Would vs. Can

'Would' and 'can' are commonly used to make offers and requests. In this lesson, we will learn their similarities and differences.

"Would" vs. "Can" in the English grammar

What Is Their Main Difference?

The main difference between the modal verbs 'would' and 'can' is that 'would' talks about predictions and 'can' is used to talk about abilities.

The modal verb 'would' is used to give additional information about the main verb. These information includes talking about willingness, habits, offers, and requests. 'Would' is the past tense of the modal verb 'will.' Have a look:

I wouldn't do that if I were you.

They would escort you to your assigned rooms.

'Can' is one of the most commonly known modal verbs. It talks about abilities, permissions, requests, offers, etc. For instance:

He can take care of himself.

You can find Nick in his office.


Making Offers and Requests

Making Offers

We can use 'would' and 'can' to make offers.
The combination of 'would' with 'like' as the main verb in the interrogative form is used to make polite offers:

Would you like some tea?

Would you like to join us for dinner?

'Can' is used in affirmative and interrogative sentences to make offers. 'Can' is considered less formal than 'would:'

Can I get you some tea?

I can get you some tea.

Making Requests

We use 'can' and 'would' to request something.

Would you come over?

Would you close the door?

  • 'Can' is used in interrogative form to ask someone to do something. 'Can' is informal in this context:

Can you come over?

Can you close the door?

Negation and Question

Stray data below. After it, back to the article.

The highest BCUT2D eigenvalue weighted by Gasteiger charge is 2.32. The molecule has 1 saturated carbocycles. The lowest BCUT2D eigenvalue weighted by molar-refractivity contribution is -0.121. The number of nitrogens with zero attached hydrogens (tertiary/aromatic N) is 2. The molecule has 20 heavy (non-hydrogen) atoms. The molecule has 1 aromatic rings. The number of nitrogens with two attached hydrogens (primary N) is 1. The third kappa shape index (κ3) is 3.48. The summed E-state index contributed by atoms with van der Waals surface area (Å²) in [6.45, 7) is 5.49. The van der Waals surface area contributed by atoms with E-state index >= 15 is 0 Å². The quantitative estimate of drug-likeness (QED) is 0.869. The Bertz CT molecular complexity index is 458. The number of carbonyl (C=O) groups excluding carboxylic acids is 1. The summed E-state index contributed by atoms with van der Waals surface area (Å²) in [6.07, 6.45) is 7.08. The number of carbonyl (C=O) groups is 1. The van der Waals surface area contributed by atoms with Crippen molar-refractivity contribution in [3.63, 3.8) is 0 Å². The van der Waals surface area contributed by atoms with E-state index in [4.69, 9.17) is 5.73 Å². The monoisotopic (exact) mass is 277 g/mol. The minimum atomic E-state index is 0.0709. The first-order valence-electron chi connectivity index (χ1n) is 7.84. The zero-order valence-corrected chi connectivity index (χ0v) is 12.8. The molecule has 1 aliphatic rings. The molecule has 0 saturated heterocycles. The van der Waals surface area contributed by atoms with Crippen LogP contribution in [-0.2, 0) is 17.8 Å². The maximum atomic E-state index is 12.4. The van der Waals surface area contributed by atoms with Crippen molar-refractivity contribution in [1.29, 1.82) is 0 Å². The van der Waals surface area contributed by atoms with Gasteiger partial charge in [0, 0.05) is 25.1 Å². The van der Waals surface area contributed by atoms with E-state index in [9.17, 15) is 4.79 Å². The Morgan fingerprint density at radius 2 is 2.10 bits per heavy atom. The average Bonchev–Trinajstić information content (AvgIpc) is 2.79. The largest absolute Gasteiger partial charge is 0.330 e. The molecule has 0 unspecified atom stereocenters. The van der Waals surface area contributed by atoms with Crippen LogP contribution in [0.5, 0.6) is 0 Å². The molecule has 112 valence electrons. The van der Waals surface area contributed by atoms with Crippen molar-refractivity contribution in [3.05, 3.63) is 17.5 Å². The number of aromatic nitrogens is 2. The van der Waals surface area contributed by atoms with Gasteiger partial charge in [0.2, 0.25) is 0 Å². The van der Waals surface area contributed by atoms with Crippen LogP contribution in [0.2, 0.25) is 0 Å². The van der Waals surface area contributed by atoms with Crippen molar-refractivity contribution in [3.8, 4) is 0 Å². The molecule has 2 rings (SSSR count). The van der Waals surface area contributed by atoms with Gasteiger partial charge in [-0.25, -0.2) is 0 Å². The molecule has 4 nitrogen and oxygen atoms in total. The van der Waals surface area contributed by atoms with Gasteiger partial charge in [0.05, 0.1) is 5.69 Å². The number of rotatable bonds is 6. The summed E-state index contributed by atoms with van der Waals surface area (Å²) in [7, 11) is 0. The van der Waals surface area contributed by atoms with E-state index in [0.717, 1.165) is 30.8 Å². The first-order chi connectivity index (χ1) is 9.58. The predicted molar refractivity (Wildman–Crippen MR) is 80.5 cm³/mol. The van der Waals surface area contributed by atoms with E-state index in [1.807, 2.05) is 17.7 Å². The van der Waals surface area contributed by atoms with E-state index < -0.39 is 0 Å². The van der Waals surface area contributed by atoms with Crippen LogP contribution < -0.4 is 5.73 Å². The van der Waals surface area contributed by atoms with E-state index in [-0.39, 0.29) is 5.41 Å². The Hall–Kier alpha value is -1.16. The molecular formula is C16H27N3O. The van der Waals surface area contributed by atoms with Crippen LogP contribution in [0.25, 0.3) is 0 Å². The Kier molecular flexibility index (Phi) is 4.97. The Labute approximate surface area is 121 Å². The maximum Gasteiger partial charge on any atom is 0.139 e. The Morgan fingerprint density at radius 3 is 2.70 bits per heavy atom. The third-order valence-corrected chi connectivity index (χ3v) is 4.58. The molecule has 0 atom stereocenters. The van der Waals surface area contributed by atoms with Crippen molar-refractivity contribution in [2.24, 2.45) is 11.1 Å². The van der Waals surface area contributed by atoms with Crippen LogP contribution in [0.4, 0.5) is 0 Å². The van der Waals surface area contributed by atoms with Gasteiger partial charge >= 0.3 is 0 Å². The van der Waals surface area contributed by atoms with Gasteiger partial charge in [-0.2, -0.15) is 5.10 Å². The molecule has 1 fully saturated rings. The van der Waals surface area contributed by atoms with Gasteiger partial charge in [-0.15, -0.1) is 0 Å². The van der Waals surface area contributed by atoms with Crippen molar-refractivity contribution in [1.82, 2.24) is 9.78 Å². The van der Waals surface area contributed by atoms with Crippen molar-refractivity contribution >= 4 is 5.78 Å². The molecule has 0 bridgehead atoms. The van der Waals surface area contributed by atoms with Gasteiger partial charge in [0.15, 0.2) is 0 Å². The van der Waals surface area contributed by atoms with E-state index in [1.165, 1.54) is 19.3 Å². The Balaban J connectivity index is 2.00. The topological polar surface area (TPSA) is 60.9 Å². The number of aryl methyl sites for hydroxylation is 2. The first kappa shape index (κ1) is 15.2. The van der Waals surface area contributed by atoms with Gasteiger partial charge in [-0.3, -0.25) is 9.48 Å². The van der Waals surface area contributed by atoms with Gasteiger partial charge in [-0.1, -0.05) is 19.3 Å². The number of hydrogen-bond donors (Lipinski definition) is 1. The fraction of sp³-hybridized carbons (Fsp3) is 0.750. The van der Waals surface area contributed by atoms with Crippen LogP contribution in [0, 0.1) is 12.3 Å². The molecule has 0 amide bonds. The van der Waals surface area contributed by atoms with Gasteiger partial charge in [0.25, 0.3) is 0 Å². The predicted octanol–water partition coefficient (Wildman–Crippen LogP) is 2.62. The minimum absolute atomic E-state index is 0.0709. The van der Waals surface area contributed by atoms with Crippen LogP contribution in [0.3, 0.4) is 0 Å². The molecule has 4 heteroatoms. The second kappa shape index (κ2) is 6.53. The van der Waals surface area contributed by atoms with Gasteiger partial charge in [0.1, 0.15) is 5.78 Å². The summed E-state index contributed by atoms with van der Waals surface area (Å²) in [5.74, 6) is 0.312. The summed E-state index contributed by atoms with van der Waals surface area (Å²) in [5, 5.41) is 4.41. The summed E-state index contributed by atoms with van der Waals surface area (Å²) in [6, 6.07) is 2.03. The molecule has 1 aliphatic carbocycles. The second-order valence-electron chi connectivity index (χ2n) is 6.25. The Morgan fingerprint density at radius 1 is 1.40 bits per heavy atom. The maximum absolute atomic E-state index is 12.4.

We can use 'would' and 'can' to create negative sentences and questions.


To make negative sentences, we add 'not' to the modal verbs 'would' and 'can' as illustrated below:

  • CanCan notCan't
  • WouldWould notWouldn't

For example:

I can make us food. → I can't make us food.

It would be fun. → It wouldn't be fun.


Modal verbs can create yes/no questions and wh-questions.

  • To create yes/no questions, we simply invert the modal verbs 'can' and 'would:'

You can stand up. → Can you stand up?

The door would open. → Would the door open?

  • To create wh-questions, we begin with a wh-word such as what, when, where, who, why, and how then comes the modal verbs 'would' or 'can,' followed by the subject, and the base form of the main verb. For example:

Where would you like to go?

What would she say if she sees this mess?


Talking about Abilities

We use 'can' to show that one is able to do an action. Have a look:

Elephants can swim.

She can cheer anyone up.

To talk about inabilities, we use the negative form 'cannot' or its contracted form 'can't:'

Elephants cannot jump.

She can't cheer anyone up.

Talking about Predictions

We use 'would' to predict the future even though 'would' is the past tense of 'will.' What we predict with 'would' is something we thought will occur in the future but perhaps it still hasn't occurred.

It would rain tomorrow.

We believe the condition would get better.

With Conditionals

Modal verbs can be used in conditional sentences. In the table below, we have illustrated 'would' and 'can' with all types of conditionals.

Conditionals Type 1

We use 'can' in conditional type one. In this type, we talk about real situations and their results. These situations have a high chance of occurrence. Have a look:

She can work anywhere if she tries harder.

He can drive the car, if he is careful enough.

Conditionals Type 2

We use 'would' in the second type of conditionals. In this type of conditionals, we are talking about hypothetical situations in the present or future that often have a low chance of occurrence. For instance:

If I ever have a son, I would name him Steve.

If I win a lottery, I would help a charity.

Conditionals Type 3

We use 'would' in conditional type three. In this type, we are talking about an imaginary past. In other words, we are imagining a past that could have happened but never did. For example:

We would have gotten wet, if it rained.

I would have helped her, if I had noticed her.


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